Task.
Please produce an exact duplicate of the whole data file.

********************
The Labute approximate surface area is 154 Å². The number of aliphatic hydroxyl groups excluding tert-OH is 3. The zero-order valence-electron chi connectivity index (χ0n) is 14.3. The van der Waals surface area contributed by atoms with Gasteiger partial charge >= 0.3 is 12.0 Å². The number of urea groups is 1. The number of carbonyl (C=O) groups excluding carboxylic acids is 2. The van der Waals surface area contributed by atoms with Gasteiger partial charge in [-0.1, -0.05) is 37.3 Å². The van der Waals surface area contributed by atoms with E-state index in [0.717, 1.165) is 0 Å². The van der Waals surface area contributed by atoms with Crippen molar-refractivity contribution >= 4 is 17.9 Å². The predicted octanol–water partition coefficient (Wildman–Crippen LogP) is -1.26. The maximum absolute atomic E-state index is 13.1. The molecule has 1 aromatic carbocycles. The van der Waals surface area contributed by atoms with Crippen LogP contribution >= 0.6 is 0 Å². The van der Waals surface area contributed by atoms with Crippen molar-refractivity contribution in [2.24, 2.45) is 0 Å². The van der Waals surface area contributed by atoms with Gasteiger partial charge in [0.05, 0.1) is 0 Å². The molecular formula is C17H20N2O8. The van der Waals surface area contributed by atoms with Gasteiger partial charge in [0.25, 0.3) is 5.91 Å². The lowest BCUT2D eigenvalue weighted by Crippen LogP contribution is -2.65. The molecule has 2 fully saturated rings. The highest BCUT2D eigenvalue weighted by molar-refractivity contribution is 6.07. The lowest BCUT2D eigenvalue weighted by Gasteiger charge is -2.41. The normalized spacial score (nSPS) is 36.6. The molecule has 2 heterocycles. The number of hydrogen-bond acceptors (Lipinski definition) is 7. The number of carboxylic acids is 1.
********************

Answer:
The Labute approximate surface area is 154 Å². The number of aliphatic hydroxyl groups excluding tert-OH is 3. The zero-order valence-electron chi connectivity index (χ0n) is 14.3. The van der Waals surface area contributed by atoms with Gasteiger partial charge >= 0.3 is 12.0 Å². The number of urea groups is 1. The number of carbonyl (C=O) groups excluding carboxylic acids is 2. The van der Waals surface area contributed by atoms with Gasteiger partial charge in [-0.1, -0.05) is 37.3 Å². The van der Waals surface area contributed by atoms with E-state index in [0.717, 1.165) is 0 Å². The van der Waals surface area contributed by atoms with Crippen molar-refractivity contribution >= 4 is 17.9 Å². The predicted octanol–water partition coefficient (Wildman–Crippen LogP) is -1.26. The maximum absolute atomic E-state index is 13.1. The molecule has 1 aromatic carbocycles. The van der Waals surface area contributed by atoms with Crippen LogP contribution >= 0.6 is 0 Å². The van der Waals surface area contributed by atoms with Crippen molar-refractivity contribution in [2.24, 2.45) is 0 Å². The van der Waals surface area contributed by atoms with Gasteiger partial charge in [0.05, 0.1) is 0 Å². The molecular formula is C17H20N2O8. The van der Waals surface area contributed by atoms with Gasteiger partial charge in [0.25, 0.3) is 5.91 Å². The lowest BCUT2D eigenvalue weighted by Crippen LogP contribution is -2.65. The molecule has 2 fully saturated rings. The highest BCUT2D eigenvalue weighted by molar-refractivity contribution is 6.07. The lowest BCUT2D eigenvalue weighted by Gasteiger charge is -2.41. The normalized spacial score (nSPS) is 36.6. The molecule has 2 heterocycles. The number of hydrogen-bond acceptors (Lipinski definition) is 7. The number of carboxylic acids is 1.